The European Central Bank (ECB) has announced plans to extend a €750bn (£684bn, $835bn) lifeline to Europe’s businesses and governments to keep them solvent during the coronavirus crisis.
The ECB said late on Wednesday it would launch a new programme dubbed the Pandemic Emergency Purchase Programme (PEPP).
PEPP will allow the central bank to buy up public and private sector securities on flexible terms — effectively offering €750bn to governments and businesses across Europe who need support.
“The Governing Council of the ECB is committed to playing its role in supporting all citizens of the euro area through this extremely challenging time,” the central bank said in a statement.
“To that end, the ECB will ensure that all sectors of the economy can benefit from supportive financing conditions that enable them to absorb this shock. This applies equally to families, firms, banks and governments.”
PEPP will last until at least the end of the year and could stretch beyond if the coronavirus crisis is not over by then.
The total capital available could also be extended, the ECB said. The current €750bn set aside equates to between 6-7% of eurozone GDP, according to Deutsche Bank.
“The Governing Council will do everything necessary within its mandate,” the ECB said. “The Governing Council is fully prepared to increase the size of its asset purchase programmes and adjust their composition, by as much as necessary and for as long as needed.
“It will explore all options and all contingencies to support the economy through this shock.”
PEPP comes on top of €120bn of additional bond purchases announced by the ECB just last week in response to the Covid-19 crisis.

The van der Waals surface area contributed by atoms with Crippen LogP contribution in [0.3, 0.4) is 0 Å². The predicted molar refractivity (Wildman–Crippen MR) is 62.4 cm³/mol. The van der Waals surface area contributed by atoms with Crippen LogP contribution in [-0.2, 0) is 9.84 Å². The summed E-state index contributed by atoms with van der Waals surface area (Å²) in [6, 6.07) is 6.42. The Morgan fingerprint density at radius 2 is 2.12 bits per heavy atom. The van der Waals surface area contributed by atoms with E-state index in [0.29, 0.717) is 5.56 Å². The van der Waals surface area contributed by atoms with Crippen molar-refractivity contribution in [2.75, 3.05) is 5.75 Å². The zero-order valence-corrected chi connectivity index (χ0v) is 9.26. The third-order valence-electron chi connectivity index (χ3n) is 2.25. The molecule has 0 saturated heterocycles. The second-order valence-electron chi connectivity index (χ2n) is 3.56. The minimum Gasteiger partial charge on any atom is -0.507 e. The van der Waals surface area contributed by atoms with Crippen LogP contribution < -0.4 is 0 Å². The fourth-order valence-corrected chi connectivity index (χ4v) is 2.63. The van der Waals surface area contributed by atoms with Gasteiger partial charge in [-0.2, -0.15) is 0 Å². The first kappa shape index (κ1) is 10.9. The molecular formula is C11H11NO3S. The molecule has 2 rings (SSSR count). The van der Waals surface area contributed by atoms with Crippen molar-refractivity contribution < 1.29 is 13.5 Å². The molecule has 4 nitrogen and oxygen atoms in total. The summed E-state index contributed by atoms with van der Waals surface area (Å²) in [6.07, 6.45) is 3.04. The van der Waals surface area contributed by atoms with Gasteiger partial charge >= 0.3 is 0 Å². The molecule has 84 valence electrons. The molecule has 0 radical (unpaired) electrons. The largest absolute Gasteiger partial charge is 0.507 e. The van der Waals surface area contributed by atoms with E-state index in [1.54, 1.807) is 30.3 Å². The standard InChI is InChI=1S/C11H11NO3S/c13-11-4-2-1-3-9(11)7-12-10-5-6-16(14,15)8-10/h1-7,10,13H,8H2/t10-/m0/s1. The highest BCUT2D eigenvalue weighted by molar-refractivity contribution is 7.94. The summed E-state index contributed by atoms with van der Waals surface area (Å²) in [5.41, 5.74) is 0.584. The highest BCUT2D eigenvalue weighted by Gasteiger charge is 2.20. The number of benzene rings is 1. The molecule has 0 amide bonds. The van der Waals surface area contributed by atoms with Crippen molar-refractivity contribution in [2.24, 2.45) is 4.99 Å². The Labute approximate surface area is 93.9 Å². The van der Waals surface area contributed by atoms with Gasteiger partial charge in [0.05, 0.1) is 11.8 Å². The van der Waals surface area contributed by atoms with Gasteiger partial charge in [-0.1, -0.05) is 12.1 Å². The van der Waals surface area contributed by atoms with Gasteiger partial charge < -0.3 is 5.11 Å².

The new programme comes as governments and central banks around the world rush to put in place emergency measures to support the global economy. UBS said on Tuesday stimulus measures totalling around 0.9% of global GDP had been announced by governments.
Deutsche Bank warned on Wednesday that the world is facing a “severe” recession in 2020, with quarterly falls in GDP on a scale not seen since World War II. Businesses have been forced to shut due to Covid-19 lockdowns, demand is plummeting in industries like travel, and the stock market has been in free fall.
“The program itself is a gigantic prop for core Europe to help it move through the hole in revenue that has started to gap and likely take down some small companies,” said Sebastien Galy, a senior macro strategist at Nordea Bank.
PEPP also follows what many saw as a bungling week for the ECB. Comments made by new ECB President Christine Lagarde on the difference between German and Italian bond yields sparked a sell-off in European government bonds, as investors fretted over a potential repeat of the 2012 eurozone debt crisis.
The ECB subsequently tried to walk back the comments and signify that the ECB would stand behind all eurozone nations at their time of need, but the damage had been done. Carsten Brzeski, chief eurozone economist and global head of macro at Dutch bank ING, said the last seven days had been a “disaster” for the ECB.
“The fact that the Eurozone has finally come to terms with the magnitude of the crisis should cushion the downswing and is an important prerequisite for a swift rebound,” Brzeski said.
But he added: “In the short run, financial markets and the economy will still depend on how the pandemic — and with it the preventive government measures to tackle it — evolve. This will be the main determinant for the depth of the recession.”